“[The Sanhedrin] called them in again and commanded them not to speak or teach at all in the name of Jesus. But Peter and John replied, 'Which is right in God’s eyes: to listen to you, or to him? You be the judges! As for us, we cannot help speaking about what we have seen and heard.' ” (4.18-20)
“The apostles were brought in and made to appear before the Sanhedrin to be questioned by the high priest. 'We gave you strict orders not to teach in the name,' he said. 'Yet you have filled Jerusalem with your teaching and are determined to make us guilty of this man’s blood.' Peter and the other apostles replied: 'We must obey God rather than human beings!' " (5.27-29)
In the world of Peter and the apostles, their allegiance lies with God not with men. But, as long as man’s decrees do not violate God’s, they are subject to them. We also see this same understanding in Paul. However, Paul uses the law of the land against his persecutors. Where his persecutors did not use the law effectively to convict Paul of any crime, we find that Paul uses the law as a protection against his own life (26.32) and as a means to prosecute those who violated his rights (16.37). Neither Peter nor Paul ignored the laws of the land, especially if they did not conflict with the law of God. In addition, they understood that if they violated the laws of man, they were subject to the consequences of violation. When they were arrested, they went willingly, not fighting, not calling down angels, not causing blindness to their persecutors, but willingly just as Christ did.
While on earth we are subject to the laws of man, but we are ultimately subject to the law of God. Through the Holy Spirit, the disciples were able to obey God's law in the face of persecution and, as a result, served as witnesses of God's promises which testify to His faithfulness.
Furthermore, especially in the case of Paul, it is important that the believer, in his communication of the Gospel, always remains above reproach in all situations. The only accusation that should be levied against the believer is that they preached Jesus Christ as the Savior of the world and the fulfillment of God’s promise to all mankind.
Below are supporting verses outlining how both the antagonistic Jews/Gentiles and the apostles and their advocates used the law to their advantage. These verses also outline how the apostle responded when faced with a choice of either obeying God or man’s law. In addition, they outline how the apostles always remained above reproach in the eyes of the law. Just as Jesus was not found guilty of any crime (13.28), the apostles' persecutors could find no legal grounds for a death sentence. Evaluate these verses for yourself. What do you think?
16.21 – Accusation: “…These men are Jews, and are throwing our city into an uproar by advocating customs unlawful for us Romans to accept or practice.”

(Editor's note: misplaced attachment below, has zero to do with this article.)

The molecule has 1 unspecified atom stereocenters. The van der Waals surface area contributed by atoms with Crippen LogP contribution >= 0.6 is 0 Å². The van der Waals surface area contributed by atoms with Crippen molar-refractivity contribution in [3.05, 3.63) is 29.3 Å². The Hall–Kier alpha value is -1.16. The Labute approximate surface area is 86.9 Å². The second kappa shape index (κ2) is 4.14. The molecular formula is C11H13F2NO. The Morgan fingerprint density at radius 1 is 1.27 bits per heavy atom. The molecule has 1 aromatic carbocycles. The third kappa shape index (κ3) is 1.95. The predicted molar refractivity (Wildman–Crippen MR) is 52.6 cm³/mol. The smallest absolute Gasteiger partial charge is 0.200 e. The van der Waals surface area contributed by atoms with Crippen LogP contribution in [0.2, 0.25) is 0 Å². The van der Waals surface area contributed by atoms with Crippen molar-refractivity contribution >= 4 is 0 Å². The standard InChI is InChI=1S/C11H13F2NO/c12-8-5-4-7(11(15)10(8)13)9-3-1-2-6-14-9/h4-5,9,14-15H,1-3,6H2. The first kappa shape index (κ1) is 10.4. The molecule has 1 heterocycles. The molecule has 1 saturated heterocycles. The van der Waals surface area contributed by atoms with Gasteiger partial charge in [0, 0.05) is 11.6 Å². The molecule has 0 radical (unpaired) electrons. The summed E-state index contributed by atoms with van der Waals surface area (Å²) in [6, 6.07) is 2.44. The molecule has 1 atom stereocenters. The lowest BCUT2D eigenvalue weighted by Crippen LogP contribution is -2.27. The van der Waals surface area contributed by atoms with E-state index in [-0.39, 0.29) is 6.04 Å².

16.37 – Rebuttal: “They beat us publicly without a trial, even though we are Roman citizens, and threw us into prison. And now do they want to get rid of us quietly? No! Let them come themselves and escort us out.”
17.7 – Accusation: “…They are all defying Caesar’s decree, saying that there is another king, one called Jesus.”
18.13 – Accusation: “This man…is persuading the people to worship God in ways contrary to the law.”
18.14 – Rebuttal: “If you Jews were making a complaint about some misdemeanor or serious crime, it would be reasonable for me to listen to you…settle the matter yourselves. I will not be a judge of such things.”
19.37 – Rebuttal: “You have brought these men here, though they have neither robbed temples nor blasphemed our goddess…the courts are open and there are proconsuls…If there is anything further you want to bring up, it must be settled in a legal assembly.”
23.29 – Rebuttal: “I have found that the accusation had to do with questions about their law, but there was no charge against him that deserved death or imprisonment.”
25.18 – Rebuttal: “I told them that it is not the Roman custom to hand over anyone before they have faced their accusers and have had an opportunity to defend themselves against the charges…When his accusers got up to speak, they did not charge him with any of the crimes I had expected…I was at a loss how to investigate such matters…”
25.25 – Rebuttal: “I found he had done nothing deserving of death, but because he made his appeal to the Emperor I decided to send him to Rome…it is unreasonable to send a prisoner on to Rome without specifying the charges against him.”
26.30 – Rebuttal: “This man is not doing anything that deserves death or imprisonment…this man could have been set free if he had not appealed to Caesar.”
28.17 – Rebuttal: “My brothers, although I have done nothing against our people or against the customs of our ancestors, I was arrested in Jerusalem and handed over to the Romans. They examined me and wanted to release me, because I was not guilty of any crime deserving death…I was compelled to make an appeal to Caesar; I certainly did not intend to bring any charge against my own people.”
28.21 – Compare: “…we have not received any letters from Judea concerning you, and none of our people who have come from there has reported or said anything bad about you.”